The “attitude” is one sided. The crap they put up with is unbelievable. The self entitled traveler who thinks he/she shouldnt be told what to do, to get through the screening process. They snap at the slightest instruction. The no jerk list happened for a reason. They exist.

  • Carrie Charney

    More and more, I am seeing a kinder, gentler TSA. I have never been mistreated, but I did observe abusive treatment towards an elderly couple whose only offense was being hard of hearing.

  • Frank

    Carrie Charney May 28, 2010 at 8:41 pm
    More and more, I am seeing a kinder, gentler TSA. I have never been mistreated, but I did observe “abusive treatment”.

    those are strong words, what happened?

  • Patrick

    I think TSA should be out at the gates watching people be jerks. That is where all the threats, bullying and verbal abuse takes place.

  • Arthur Spear

    On a recent flight from Salt Lake City to Paris a couple of TSA officials were at the gate.They were quietly watching the boarders and checked a few carry on bags. No big deal.

  • Greg

    I have never had a jerk at TSA checkpoint. I did have an issue with
    a TSA screener who patted down my 81 year old mother in Dallas (including running her hands around and under the wig she wears due to thinning hair) without telling her she could have had that done in a private room. It was humilitating, and unnecessary to do in full view of other travelers.

  • Ituri

    While I accept that the TSA has a tough job to fullfill, and they have many stressors (including “jerk” passengers) to deal with while fullfilling that job, its worth stressing that this sort of behavior should not be tolerated by EITHER side, TSA or passenger alike.

    While flying after the Christmas incident in 09 I was leaving Indianapolis, which had recently installed the body scanners in question lately. I *politely* told the TSA screener I wasn’t interested in going through the machine. This was after he ordered I nearly strip in full public, which I also *politely* refused to do (my shirt is not dangerous, promise).

    Instead of simply regarding me with even a little respect, the screener (a male) rudely put me aside (very nearly pushed me, quite literally), then took his time calling in a female scanner to do a body search. She was polite about her job, thankfully, and I went on my way.

    My point is that the male screener expected to simply be obeyed. My small refusals, no matter what sort of reasonable objection I had, were simply in his way. I very well could go on some “jerk” list for refusing to be bullied into stripping and being invasively scanned. Add to this some threat of being “behaviorally scanned,” as a nervous person, makes me want to fly even less.

    On his side, he was probably stressed by the Christmas crowds and the recent terroristic incident, but this does not excuse treating passengers the way they sometimes do, as we ALL know they often do.

  • Sarah

    I travel frequently all over the united states and I regularly come accross TSA bullying. In the Miami airport I overheard a TSA agent say “its my line, they’ll move wherever I tells them to move ’cause I said so. I dunt care if they miss theys plane.” (no type-os in there just poor english). In Bemidji, MN my carryon was completely dumped out on the floor, my belongings rifled through, underwear exposed to all within viewing range. A paperclip was confiscated. I was then told I could pick my items up off the floor and be on my way. When I objected to the way I was treated I was told that it was regular TSA procedure and that if the TSA personnel wanted, they could hold me so that I miss my flight. I was also warned that if I missed my flight the airline would not refund me or put me on the next flight and I would be put on a “no-fly list”. In Kona, HI I had souvenirs that I had purchased on the island taken out of my bag and sent through the scanner twice. When I expressed that I was worried I would miss my flight (security line of about 50 people took 45 minutes) the TSA agent laughed and then said she had to check my carryon. She broke the zipper trying to open it. Then she said she had to send it back through the scanner but it would have to wait for a few minutes. I again expressed that my flight was bording and they were paging me as the last to get on the plane. She laughed again and said “they’ll wait”. I guess she thought having an entire plane load of people wait was ok. Funny that TSA in LAX didnt look twice at my bag or the souvenirs when I went through. In other airports I have been asked to “consolidate” my items when I have a laptop bag, carryon and small purse. In ORD the TSA actually made me get out of the security line to “consolidate”. The woman behind me had a laptop bag, diaper bag, car seat and two small suitcases….so is it the number of bags that is the security issue? I’m confused. I just put my purse inside my laptop bag and then remove it after I’ve gone through security. When you ask TSA security personnel “why” their answer is always that it is security policy. I assume they have no idea why rules are in place but they’re darn sure they’re there to enforce them. Blindly following rules set in place by some government entity, unable to question the rules due to fear of retaliation from said government entity….isn’t that what happened in Nazi Germany?!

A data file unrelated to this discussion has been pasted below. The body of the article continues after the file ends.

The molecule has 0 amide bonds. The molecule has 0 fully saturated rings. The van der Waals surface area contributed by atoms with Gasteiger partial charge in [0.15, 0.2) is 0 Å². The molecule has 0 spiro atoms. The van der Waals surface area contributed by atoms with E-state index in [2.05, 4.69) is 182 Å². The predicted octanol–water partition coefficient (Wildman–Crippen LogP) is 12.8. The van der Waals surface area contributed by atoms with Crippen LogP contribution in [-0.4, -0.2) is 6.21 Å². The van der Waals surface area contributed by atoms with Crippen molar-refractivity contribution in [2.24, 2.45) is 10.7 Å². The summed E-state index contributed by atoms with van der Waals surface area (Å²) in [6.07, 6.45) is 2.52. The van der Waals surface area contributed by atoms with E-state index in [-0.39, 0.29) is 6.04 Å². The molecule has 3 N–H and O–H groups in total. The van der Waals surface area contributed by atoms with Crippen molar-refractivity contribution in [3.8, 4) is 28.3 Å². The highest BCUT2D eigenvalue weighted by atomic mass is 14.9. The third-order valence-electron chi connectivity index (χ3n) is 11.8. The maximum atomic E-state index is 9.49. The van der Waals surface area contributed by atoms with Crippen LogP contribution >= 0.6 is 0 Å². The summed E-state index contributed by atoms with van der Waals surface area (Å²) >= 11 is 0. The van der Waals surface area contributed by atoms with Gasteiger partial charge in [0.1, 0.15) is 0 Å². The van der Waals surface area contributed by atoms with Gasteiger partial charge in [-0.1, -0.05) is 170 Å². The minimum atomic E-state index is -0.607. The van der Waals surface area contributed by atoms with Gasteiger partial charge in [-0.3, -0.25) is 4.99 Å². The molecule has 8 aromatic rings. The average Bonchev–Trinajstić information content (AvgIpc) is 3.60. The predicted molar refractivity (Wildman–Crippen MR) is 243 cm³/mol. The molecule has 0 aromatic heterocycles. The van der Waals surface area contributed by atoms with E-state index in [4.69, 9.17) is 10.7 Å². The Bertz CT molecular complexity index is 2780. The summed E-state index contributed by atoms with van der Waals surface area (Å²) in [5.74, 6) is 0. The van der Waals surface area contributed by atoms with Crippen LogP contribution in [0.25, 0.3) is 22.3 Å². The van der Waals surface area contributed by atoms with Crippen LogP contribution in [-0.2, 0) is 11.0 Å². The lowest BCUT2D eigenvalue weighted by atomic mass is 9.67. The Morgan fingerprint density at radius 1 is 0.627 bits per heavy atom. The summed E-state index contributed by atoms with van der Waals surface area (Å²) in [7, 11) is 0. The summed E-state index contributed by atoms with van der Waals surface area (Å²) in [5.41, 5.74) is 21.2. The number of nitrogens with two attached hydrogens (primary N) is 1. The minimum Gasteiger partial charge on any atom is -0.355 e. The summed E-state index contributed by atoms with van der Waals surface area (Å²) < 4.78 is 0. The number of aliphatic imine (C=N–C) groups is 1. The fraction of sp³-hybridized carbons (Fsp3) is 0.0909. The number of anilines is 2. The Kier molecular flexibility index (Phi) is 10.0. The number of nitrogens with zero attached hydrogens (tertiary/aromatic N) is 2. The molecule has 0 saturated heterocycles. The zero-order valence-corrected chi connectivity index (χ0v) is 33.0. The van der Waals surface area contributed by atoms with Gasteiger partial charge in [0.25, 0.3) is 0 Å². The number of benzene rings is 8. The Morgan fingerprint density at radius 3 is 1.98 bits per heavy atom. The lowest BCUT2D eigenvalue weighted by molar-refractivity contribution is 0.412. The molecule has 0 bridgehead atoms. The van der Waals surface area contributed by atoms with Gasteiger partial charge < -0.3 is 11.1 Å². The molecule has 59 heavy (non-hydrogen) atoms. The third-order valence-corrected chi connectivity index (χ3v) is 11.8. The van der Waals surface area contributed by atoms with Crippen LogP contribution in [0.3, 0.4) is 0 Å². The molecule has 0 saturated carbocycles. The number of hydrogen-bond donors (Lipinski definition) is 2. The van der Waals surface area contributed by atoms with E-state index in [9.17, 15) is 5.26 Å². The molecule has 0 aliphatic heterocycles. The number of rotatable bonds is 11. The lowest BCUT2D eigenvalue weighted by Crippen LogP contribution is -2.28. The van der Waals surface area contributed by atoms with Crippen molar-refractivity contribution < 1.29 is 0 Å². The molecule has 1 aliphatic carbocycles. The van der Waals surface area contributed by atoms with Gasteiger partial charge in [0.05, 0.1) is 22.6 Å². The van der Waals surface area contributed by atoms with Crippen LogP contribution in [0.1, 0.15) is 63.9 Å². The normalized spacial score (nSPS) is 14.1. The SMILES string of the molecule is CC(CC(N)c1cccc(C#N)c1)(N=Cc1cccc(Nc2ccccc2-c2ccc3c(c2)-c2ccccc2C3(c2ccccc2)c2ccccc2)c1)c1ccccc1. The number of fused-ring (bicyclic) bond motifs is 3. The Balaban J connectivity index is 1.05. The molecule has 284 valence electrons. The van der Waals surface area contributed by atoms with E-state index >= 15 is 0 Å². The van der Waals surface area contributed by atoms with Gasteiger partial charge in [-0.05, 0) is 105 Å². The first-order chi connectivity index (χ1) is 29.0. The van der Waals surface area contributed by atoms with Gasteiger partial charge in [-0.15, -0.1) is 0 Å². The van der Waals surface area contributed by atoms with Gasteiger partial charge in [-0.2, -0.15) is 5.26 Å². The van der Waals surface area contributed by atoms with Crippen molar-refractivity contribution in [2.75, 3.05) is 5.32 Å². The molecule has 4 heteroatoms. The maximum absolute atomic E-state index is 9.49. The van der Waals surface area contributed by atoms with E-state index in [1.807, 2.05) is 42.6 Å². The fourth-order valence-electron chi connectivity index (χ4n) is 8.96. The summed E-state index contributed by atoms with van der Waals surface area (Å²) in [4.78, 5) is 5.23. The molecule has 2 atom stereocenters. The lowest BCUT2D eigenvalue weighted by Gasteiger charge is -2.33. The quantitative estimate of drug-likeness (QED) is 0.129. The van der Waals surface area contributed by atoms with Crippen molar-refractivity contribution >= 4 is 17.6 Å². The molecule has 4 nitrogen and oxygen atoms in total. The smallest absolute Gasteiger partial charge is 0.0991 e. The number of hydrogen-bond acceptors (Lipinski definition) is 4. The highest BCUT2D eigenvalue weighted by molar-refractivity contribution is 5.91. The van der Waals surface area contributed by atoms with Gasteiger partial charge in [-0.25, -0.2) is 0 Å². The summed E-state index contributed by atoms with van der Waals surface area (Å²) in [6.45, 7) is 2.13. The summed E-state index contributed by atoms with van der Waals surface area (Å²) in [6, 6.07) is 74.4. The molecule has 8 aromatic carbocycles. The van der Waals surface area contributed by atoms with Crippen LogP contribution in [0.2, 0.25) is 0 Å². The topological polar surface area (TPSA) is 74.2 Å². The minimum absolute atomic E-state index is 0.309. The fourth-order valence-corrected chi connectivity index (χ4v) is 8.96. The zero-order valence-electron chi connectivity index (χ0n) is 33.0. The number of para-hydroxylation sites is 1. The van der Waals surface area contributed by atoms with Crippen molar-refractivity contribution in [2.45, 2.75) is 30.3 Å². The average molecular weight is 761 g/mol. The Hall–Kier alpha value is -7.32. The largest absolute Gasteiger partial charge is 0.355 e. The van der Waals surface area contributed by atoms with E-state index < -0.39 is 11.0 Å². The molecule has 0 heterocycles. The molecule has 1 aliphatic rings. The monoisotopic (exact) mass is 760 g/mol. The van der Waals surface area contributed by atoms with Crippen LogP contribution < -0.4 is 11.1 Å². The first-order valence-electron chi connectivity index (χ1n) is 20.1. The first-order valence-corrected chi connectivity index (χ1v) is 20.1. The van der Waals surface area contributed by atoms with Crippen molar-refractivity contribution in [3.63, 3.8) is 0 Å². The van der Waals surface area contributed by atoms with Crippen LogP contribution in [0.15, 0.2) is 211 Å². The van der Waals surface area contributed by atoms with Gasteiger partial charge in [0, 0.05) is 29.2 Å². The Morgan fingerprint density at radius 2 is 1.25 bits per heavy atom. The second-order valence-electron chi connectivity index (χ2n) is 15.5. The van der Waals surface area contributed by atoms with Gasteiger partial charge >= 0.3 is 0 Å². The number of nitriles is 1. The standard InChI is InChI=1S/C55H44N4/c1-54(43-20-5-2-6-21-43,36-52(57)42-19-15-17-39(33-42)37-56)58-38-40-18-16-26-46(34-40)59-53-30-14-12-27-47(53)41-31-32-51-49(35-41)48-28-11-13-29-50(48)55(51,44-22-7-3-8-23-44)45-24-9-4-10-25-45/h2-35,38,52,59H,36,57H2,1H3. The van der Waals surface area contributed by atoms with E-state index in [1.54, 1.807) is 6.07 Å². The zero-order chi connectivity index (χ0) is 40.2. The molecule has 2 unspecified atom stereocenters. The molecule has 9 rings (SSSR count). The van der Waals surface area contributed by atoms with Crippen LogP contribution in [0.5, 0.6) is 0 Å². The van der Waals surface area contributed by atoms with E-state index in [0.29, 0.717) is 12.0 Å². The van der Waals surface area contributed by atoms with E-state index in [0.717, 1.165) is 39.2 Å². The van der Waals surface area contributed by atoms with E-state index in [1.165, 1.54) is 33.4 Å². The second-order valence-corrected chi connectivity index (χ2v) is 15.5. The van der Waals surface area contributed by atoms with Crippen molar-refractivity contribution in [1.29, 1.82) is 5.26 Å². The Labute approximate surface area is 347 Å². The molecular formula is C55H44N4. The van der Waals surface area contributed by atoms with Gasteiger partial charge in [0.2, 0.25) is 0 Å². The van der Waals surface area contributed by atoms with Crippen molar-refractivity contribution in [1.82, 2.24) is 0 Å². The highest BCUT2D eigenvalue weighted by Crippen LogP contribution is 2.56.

I do not think I am singled out in these experiences. I just travel so often that I have the unfortunate pleasure of interacting with undeucated, unqualified, surley TSA personnel on a weekly basis.

  • Jen

    @Sarah, I had the same experience at the Bemidji airport, twice! I travel every week and have never experienced such a thorough search. The first time, my backpack was declared “cluttered” and they pulled everything out, and ran the contents of my bag through the scanner in a bin. The second trip, they insisted on going through my suitcase because I had a small toolkit in it. They seemed determined to find something wrong with it, but all aspects met the standards for tools (under 7 inches, no knives or hammers, etc.), so they couldn’t do anything about it. It’s such a small town and small airport, I wonder if they treat locals the same way?